Djokovic would ultimately prevail after five hours of play in Rod Laver Arena against the formidable Stanislas Wawrinka.
Michael Chang defeats Ivan Lendl at the 1989 French Open.
Goran Ivanisevic defeats Patrick Rafter at the 2001 Wimbledon Championships.
In what can only be considered one of the greatest matches in recent Australian Open history, World No. 1 Novak Djokovic of Serbia avoided a monumental upset by defeating World No. 17 Stanislas Wawrinka of Switzerland in the fourth round at the 2013 Australian Open by an astonishing scoreline of 1-6, 7-5, 6-4, 6-7(5-7), 12-10, effectively tossing the tennis world into hysteria, all the while knocking Djokovic off of his proverbial pedestal of apparent invincibility.
Djokovic had seemed virtually unstoppable, clearly the favorite to cruise to at least the final after the clinical performances he put on in each of his first three matches. Besides his impeccable first-week performance at the Aussie Open, Novak was the two-time defending champion at Melbourne Park.
In an unbelievable turn of events—practically a sheer role reversal—it was Wawrinka who started the Round of 16 match on a hot streak, breaking Djokovic three times in the first set with a combination of strong serving and creative groundstrokes. Normally regarded for the quality of his one-handed backhand, of particular note early in this match were Stan's inside-out forehands, which he used to keep the slipping and sliding Novak (who almost fell uncharacteristically several times in the opening of the affair) off balance or to finish points succinctly.
After breaking Djokovic's serve for a third time in the first set to win it 6-1, Wawrinka continued his shocking run of form by breaking Djokovic's serve two more times in the beginning of the second set.
But true to the supposed psyche of the 15th-seeded Stanislas Wawrinka, who is sometimes known to struggle mentally when in advantageous positions in important matches, Wawrinka failed to serve out the second set at 5-3 and would go on to lose the next four games and the set, 7-5.
The battle would intensify, but after exchanging breaks in the third, Djokovic would begin to play into the form of a champion, and he would end up taking the set in 45 minutes by a score of 6-4.
By now the crowd was beginning to sense that the World No. 1 Serbian was regaining the same sort of control that has seen him dictate the ATP World Tour for the past two years, and as a result began backing Stanislas with blaring and boisterous cheering. Serving picked up from both men, and the energy in Rod Laver Arena reflected the magnitude of the moment as the players made their way into a fourth set tiebreak.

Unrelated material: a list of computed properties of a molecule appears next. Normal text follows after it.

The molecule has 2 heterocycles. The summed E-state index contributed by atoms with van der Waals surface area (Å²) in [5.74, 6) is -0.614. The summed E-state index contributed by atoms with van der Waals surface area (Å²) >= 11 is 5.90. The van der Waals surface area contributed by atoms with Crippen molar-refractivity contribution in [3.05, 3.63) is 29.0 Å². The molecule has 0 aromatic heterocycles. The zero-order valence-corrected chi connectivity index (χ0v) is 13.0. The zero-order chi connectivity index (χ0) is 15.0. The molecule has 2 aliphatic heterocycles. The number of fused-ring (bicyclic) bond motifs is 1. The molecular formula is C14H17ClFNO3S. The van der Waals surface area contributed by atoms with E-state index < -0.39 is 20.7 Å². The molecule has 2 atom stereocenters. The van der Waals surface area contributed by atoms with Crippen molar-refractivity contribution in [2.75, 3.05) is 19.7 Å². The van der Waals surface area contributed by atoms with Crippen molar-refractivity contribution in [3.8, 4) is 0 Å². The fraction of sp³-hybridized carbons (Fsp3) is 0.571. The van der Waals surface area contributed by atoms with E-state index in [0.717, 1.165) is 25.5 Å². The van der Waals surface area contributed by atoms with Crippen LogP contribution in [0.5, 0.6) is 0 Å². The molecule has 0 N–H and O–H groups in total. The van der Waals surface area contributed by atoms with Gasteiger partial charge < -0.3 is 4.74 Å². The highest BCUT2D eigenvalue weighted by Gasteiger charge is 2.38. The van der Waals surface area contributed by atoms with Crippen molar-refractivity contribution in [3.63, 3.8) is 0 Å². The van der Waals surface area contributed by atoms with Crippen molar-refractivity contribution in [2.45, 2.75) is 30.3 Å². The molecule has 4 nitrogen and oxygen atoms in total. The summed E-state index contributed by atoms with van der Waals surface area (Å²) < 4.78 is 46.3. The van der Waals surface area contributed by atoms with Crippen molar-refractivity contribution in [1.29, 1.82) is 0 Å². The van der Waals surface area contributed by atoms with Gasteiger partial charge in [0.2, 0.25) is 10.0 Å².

After playing an amazingly high level of tennis, and some serious shot-making to remember, Wawrinka would bare his soul and shout at the top of his lungs as he secured the tiebreak, seven points to five, and threw the match into a fifth and deciding set.
The excitement could not be contained as the fifth set began. Wawrinka would receive medical treatment from the trainer several times in the final set for apparent leg cramps, but that wouldn't stop him from breaking the Djokovic serve in the very first game.
But Djokovic would immediately come screeching back, producing consistent and fluid baseline strokes to level the set at one game all after converting a break point of his own.
The set would fluctuate back and forth, each man having opportunities to break service. But all looked lost for the Swiss serving at 3-4 down, facing double break point at 15-40. In a great display of courage and will power, Wawrinka saved both break points and went on to hold his end of the bargain.
The crowd was delirious when Wawrinka manufactured four break points of his own at 4-4 in the fifth, but would fail to convert as Novak showed the steely heroism and fortitude that has won him five grand slam titles to hold his service.
Over the next few games, as the match extended beyond the normal six games all set-end (fifth sets at grand slams other than the U.S. Open do not culminate in tiebreaks and are instead played out as per usual), both Djokovic and Wawrinka looked totally deflated, as if all the vitality was fading from their bodies.
Service was now dominating. Six games all. Then eight games all. Ten games all.
Then, at 11-10, Djokovic would create a match point. Stan would save it with a monstrous serve up the middle of the tee.
Djokovic forced a second. In miraculous fashion, Wawrinka would again erase it with a rocketed backhand up the line, throwing his hands in the air afterward in celebration.
Lastly, a third match point opportunity. In the most stunning point of the match, Djokovic would blast an angled cross court backhand passing shot beyond Wawrinka's reach, who crumbled at the net as Djokovic celebrated by ripping his shirt off of his body (much like last year's celebration in the finals of the 2012 Australian Open).
After five hours and three minutes, Novak Djokovic of Serbia would finally shut Stanislas Wawrinka out of title contention at the 2013 Australian Open in the mammoth fourth-round encounter.
Stan would hit 69 winners to Djokovic's 51. Wawrinka finished with 93 unforced errors to Djokovic's 66. The total number of points won by each player would be excruciatingly close at 209 for the victorious Serbian and 200 for the defeated but valiant Swiss.
It is truly a shame someone had to lose, as victory was well deserved by both men for their colossal efforts. But Djokovic proved yet again to the tennis world that when he is standing on Rod Laver Arena, he is a tier above everyone else.
One thing is for sure: Novak Djokovic definitely won't be thinking about his upcoming quarterfinal match anytime soon.
For complete match statistics, click here.